Of these, the April 13 statement is decidedly worse. It strikes me as so outrageously ungrateful. Look again: “God did not do that.”
Cuomo blithely offered that assessment on Easter Monday, right after greeting everyone in the room by acknowledging the past Easter Sunday and Passover, and heralding the good news that New York had at last flattened the curve precisely that weekend: “Here’s the good news: the curve continues to flatten…. We appear to have a plateau.”
But with no thanks to God. Gee, Andrew, could a benevolent God not have had a role? Or, at the least, why directly begrudge God any credit? Why even say that? No reporter had even asked.
Dear Andrew, I ask: How do you know God had no role? You don’t know, I don’t know, only God knows. As a professing Catholic, you do place faith in God, one assumes. Why even assert this? Why go there?
Worse, do you know how many people in New York and around the nation and world have been in prayer, pleading God’s intervention to slow this disease? Do you know how many victims begged God for mercy and believed they were saved by an act of God? Are you aware of all the prayer chains, online Masses, novenas, litanies to saints, and literally only Lord knows what else, from pious Christians praying for people in your state?
Maybe this is too personal and I shouldn’t put it in writing, but I feel compelled to say here that I literally pray every single day, including rosaries and Divine Mercy chaplets, for the people of New York and COVID-19 sufferers everywhere. I often awake at 3:00 in the morning and pray for these complete strangers. My family will attest that we don’t say grace without a plea to end this pandemic. And I’m far from alone. Believers do such things during times of crisis, especially when one feels helpless with little other recourse. During every daily or Sunday Mass, COVID-19 victims are a prayer intention. Turn on EWTN television any morning at 8:00 a.m., Andrew, and watch.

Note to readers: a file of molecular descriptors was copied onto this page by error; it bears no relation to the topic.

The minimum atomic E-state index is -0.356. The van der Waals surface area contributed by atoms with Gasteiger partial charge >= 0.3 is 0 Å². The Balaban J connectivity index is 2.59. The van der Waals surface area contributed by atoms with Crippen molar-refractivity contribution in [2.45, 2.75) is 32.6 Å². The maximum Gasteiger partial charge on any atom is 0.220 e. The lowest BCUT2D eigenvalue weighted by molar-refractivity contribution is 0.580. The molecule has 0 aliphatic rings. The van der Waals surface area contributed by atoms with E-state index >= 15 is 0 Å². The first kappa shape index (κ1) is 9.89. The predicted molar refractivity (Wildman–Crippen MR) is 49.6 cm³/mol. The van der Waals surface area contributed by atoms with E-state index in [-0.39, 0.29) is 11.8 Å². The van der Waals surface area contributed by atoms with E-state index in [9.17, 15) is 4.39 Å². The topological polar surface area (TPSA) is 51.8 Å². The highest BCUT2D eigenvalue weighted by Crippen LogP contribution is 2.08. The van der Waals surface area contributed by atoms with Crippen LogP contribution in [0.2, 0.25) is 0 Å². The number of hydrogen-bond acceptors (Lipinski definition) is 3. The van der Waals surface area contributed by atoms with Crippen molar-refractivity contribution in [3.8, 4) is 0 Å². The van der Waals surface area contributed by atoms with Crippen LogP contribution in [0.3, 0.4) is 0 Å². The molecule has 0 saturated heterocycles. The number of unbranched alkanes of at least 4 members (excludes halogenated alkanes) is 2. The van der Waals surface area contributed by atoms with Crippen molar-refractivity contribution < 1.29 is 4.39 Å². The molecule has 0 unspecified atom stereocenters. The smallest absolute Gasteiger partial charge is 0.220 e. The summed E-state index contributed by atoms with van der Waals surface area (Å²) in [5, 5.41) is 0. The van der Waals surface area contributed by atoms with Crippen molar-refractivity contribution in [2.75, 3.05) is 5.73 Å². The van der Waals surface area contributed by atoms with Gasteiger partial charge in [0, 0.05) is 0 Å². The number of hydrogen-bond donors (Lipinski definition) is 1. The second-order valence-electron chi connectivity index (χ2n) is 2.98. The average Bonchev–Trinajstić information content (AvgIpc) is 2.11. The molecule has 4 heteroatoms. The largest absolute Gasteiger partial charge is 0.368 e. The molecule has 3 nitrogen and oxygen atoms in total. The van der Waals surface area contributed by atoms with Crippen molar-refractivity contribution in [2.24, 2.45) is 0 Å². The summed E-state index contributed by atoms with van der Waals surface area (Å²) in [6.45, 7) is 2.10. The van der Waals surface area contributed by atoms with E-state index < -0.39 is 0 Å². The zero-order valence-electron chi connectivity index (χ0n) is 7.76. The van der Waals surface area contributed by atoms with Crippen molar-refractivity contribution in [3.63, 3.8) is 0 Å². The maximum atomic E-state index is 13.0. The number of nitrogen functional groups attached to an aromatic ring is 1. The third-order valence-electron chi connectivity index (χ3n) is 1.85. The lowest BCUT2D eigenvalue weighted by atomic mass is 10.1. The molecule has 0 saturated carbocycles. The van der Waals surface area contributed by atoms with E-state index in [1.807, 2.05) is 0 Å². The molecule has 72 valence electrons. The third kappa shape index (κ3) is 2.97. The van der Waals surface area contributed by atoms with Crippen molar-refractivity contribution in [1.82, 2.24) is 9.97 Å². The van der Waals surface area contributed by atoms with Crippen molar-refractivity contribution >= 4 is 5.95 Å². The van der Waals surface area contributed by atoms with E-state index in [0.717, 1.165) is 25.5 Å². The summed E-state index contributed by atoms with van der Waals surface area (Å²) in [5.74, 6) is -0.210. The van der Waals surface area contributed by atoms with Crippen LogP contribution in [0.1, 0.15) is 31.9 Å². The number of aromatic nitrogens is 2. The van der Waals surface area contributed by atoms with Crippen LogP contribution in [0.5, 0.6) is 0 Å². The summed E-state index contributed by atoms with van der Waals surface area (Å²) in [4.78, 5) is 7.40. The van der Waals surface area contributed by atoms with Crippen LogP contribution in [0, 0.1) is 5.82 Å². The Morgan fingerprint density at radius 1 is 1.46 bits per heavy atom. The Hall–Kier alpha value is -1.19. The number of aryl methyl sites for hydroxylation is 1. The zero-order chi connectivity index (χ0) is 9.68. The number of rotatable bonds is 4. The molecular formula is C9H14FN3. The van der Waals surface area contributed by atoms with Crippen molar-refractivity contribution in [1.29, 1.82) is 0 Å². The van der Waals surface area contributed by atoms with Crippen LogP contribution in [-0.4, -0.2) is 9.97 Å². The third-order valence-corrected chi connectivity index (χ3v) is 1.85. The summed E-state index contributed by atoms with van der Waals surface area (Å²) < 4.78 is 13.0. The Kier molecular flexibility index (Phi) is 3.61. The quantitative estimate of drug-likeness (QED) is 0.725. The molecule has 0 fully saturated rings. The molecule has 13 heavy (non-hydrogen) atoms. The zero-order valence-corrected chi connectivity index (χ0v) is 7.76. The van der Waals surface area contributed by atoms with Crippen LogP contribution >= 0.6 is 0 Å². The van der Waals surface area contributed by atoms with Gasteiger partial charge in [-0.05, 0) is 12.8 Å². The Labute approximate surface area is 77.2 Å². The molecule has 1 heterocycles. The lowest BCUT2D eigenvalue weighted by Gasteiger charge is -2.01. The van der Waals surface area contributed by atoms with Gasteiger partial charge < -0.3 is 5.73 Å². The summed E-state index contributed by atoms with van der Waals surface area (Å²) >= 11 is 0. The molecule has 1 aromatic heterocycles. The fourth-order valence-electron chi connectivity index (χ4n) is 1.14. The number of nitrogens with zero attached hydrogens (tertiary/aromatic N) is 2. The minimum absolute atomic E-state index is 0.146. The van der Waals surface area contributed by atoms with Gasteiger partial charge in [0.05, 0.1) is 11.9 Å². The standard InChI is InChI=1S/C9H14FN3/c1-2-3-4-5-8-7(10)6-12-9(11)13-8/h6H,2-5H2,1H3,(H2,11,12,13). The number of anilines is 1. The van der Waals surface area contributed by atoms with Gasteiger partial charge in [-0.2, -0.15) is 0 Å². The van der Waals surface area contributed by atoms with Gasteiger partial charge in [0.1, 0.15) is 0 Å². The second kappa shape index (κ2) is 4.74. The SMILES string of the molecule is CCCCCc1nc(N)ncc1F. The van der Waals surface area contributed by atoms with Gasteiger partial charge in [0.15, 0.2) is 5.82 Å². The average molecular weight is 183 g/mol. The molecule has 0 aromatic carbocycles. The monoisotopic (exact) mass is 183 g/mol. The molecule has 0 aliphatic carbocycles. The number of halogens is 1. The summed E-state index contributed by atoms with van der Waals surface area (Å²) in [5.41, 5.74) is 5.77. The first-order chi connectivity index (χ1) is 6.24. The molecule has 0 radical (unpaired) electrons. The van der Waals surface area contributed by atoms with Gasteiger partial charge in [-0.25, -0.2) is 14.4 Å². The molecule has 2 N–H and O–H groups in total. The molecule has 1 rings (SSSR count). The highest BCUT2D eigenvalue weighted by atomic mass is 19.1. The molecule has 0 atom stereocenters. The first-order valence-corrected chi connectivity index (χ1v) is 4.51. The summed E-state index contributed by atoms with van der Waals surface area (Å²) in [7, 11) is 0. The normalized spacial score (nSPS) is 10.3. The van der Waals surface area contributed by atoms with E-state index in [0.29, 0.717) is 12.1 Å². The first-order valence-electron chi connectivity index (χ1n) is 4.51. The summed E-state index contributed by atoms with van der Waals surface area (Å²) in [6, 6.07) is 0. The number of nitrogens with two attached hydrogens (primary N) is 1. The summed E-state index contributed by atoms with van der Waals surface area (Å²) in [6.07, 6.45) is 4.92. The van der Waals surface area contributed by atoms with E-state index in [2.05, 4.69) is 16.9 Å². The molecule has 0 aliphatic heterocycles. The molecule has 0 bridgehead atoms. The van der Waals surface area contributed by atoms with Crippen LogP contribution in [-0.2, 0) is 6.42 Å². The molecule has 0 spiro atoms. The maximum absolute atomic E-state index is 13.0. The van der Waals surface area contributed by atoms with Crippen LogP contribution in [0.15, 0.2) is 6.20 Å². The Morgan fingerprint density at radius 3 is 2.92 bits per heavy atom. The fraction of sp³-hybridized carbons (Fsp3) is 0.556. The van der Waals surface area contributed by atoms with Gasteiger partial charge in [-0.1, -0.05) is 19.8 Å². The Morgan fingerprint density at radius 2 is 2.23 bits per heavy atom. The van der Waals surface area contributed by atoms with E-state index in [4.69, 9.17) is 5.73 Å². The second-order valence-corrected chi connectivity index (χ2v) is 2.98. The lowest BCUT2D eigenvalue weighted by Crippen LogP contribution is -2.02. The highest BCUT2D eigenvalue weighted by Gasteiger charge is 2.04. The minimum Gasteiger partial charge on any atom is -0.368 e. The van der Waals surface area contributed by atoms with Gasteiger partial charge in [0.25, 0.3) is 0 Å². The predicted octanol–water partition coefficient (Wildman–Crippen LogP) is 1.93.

Moreover, I know health-care officials who have gotten through this, Andrew, because of their faith. For many people, it takes a supernatural reach to cope with something like this. Ronald Reagan had a favorite quote from Abraham Lincoln: “I’m often driven to my knees by the overwhelming conviction that I have nowhere else to go.”
How many New Yorkers and people around the country were on their knees?
At a yet deeper level, Cuomo’s comments are still more disturbing. Consider: What would possess a man to even pause to say such a thing? That is, such an arrogant, gratuitous, snarky, seemingly almost bitter comment. Why is he not humbled, thankful?
As I’ve always said, Andrew Cuomo is a very unpleasant man. I’m reminded of his gratuitously uncharitable comments in January 2014, snarling that pro-lifers “have no place in the state of New York.”
And yet liberals love this guy (probably for precisely such reasons). Observe the title of a CNN.com piece by a female journalist grateful to Andrew’s handling of the pandemic: “Thank God for Andrew Cuomo.” To which I must caution the journalist: Whoa there, fangirl, don’t say that. Andrew, at least, would object.
You would think this man would have been humbled by this. You would think he would be grateful. Especially, or at least in part, to God. What ingratitude. Andrew Cuomo, an angry man.